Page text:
Saturday, May 17, 2014

Operation American Spring. Millions and Millions. Or Hundreds?

You may have read about the populist right-wing movement called Operation American Spring and its planned march in Washington, DC this weekend:

The “second American revolution” got off to a slow start in Washington, DC on Friday, falling roughly 9,999,950 people short of their goal of 10 million angry, constitution-weilding participants. (That was the low-end estimate. They were prepared for upwards of 30 million).
The few who did make it to Washington, D.C came with a laundry list of grievances, ranging from Benghazi, to Obamacare, to President Obama’s birth certificate, to general lawlessness.
“Our main goal is to return our government to the constitutional government,” said Marty Church, a protestor who traveled to Washington, D.C from the Maryland suburbs. “The whole administration is based on lies,” added Fred Lachance, another protester from Maryland.

It's all a bit confusing, as to the attendance numbers, isn't it?  How could people expect ten million marchers and end up with a few hundred?  This Washington Times piece suggests that the talk about millions wasn't based on just wishful thinking or at least not just on wishful thinking without any prior wishful thinking:

Initial projections were for between 10 million and 30 million to come from around the nation and converge on the downtown capital city streets outside the White House and Capitol Building — a number the organizer of the event, Army Col. Harry Riley, called optimistic yet doable, given one million militia had already agreed to come.
 It could be that more people will arrive before Sunday is over, of course.

The outside reactions to the events so far have had some Schadenfreude in them.  That's not too unexpected, given the birth certificate and Benghazi aspects of the organization's list of Most Important Grievances.  And, yes, I found this funny, but then I started feeling sorry for the organizers.  That latter feeling is a major flaw in my character and probably the reason why I have so little power and influence in this world.  I should be more brusque and mercurial, the way powerful people are (a subtle hint to the Jill Abramson posts below).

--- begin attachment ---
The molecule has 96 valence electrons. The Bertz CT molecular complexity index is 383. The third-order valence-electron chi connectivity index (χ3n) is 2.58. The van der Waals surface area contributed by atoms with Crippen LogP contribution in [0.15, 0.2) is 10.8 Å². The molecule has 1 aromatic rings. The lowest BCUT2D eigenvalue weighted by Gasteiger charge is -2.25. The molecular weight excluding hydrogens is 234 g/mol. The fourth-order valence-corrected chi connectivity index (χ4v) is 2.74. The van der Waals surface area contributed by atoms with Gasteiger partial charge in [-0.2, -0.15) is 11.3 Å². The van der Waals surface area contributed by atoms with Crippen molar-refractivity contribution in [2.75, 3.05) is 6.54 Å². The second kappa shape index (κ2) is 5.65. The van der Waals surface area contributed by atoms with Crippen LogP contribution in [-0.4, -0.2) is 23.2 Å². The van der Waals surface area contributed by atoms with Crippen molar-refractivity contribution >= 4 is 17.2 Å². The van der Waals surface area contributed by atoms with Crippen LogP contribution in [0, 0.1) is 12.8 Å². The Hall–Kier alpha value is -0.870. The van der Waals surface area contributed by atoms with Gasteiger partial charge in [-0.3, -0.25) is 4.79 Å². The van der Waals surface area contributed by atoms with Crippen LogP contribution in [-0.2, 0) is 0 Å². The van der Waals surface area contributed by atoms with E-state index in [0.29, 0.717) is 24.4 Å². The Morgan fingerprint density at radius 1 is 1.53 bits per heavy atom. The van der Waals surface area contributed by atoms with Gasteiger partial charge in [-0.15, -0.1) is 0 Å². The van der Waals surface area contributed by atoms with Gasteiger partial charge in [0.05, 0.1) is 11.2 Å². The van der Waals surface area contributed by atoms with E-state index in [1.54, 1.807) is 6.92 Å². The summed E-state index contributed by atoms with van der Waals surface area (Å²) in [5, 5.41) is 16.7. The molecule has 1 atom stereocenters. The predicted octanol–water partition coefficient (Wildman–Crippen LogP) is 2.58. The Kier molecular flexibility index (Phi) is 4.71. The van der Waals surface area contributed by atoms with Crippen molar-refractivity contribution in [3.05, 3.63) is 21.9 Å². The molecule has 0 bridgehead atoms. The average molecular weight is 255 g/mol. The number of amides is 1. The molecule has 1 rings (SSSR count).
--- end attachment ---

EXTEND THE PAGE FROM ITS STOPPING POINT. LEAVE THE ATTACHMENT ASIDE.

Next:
Is there any wider lesson in all this?  I believe so.  If you abstract away from the illogical and hope-based and weird bits, the warning for all of us is not to believe that those we follow on Twitter or read on the net Represent The Majority Opinions, not to remain in our comfy ideological bubbles all the time, not to interpret 10,000 comments from 100 fervid people on one little site as a sign of mass support.

The Internet has exacerbated the bubble phenomenon, and it does have this particular danger as well as wider dangers about people not agreeing on the same events, evidence or even the same reality.

Still, I think those organizers deserve any ridicule they get because they have enlisted a god on their side.  That is always extremely bad manners.

Friday, May 16, 2014

How I Can Tell I've Been Sick

The first sentence in the post below is one long paragraph!  A boa constrictor sentence, a sentence you cannot read without drawing in more breath, a monster of a sentence.

I write short, succinct and sarcastic (though with a gentle femininity), so the fact of that monster sentence, together with it not being edited by me is a sign of ill health.

And thank you, I am pretty recovered now, except for blips in the writing and some fatigue.  When I used to do karate I could tell an oncoming head cold or something similar by my sudden inability to do as many pushups or kicks or punches, even when the other daily stuff was still perfectly AOK.  Now I can tell similar stuff from a sudden inability to remember what "fist" is in Finnish ("nyrkki") or what the real word for"magnamonious" might be.

My divine theory about all that is this:  We have a fixed total amount of energy of all sorts.  When we get ill or contemplate getting ill, some of that energy is channeled to the immunity system and whatever parts of our bodies are hurting.  So there's less for other stuff, including grammar, pushups and being nice to people.  You can try that explanation next time people call you grumpy.  Maybe you are coming down with something?

What I Learned From The Firing of Jill Abramson

Remember how in my previous post about this I pointed out that the abrupt and brusque and pushy firing of the first female executive editor at the New York Times less than three years into her tenure was noteworthy because of the abruptness of the firing (which even clearly bad past executive editors didn't have to suffer) and because it was less than three years into the tenure of the first female executive editor at the Times?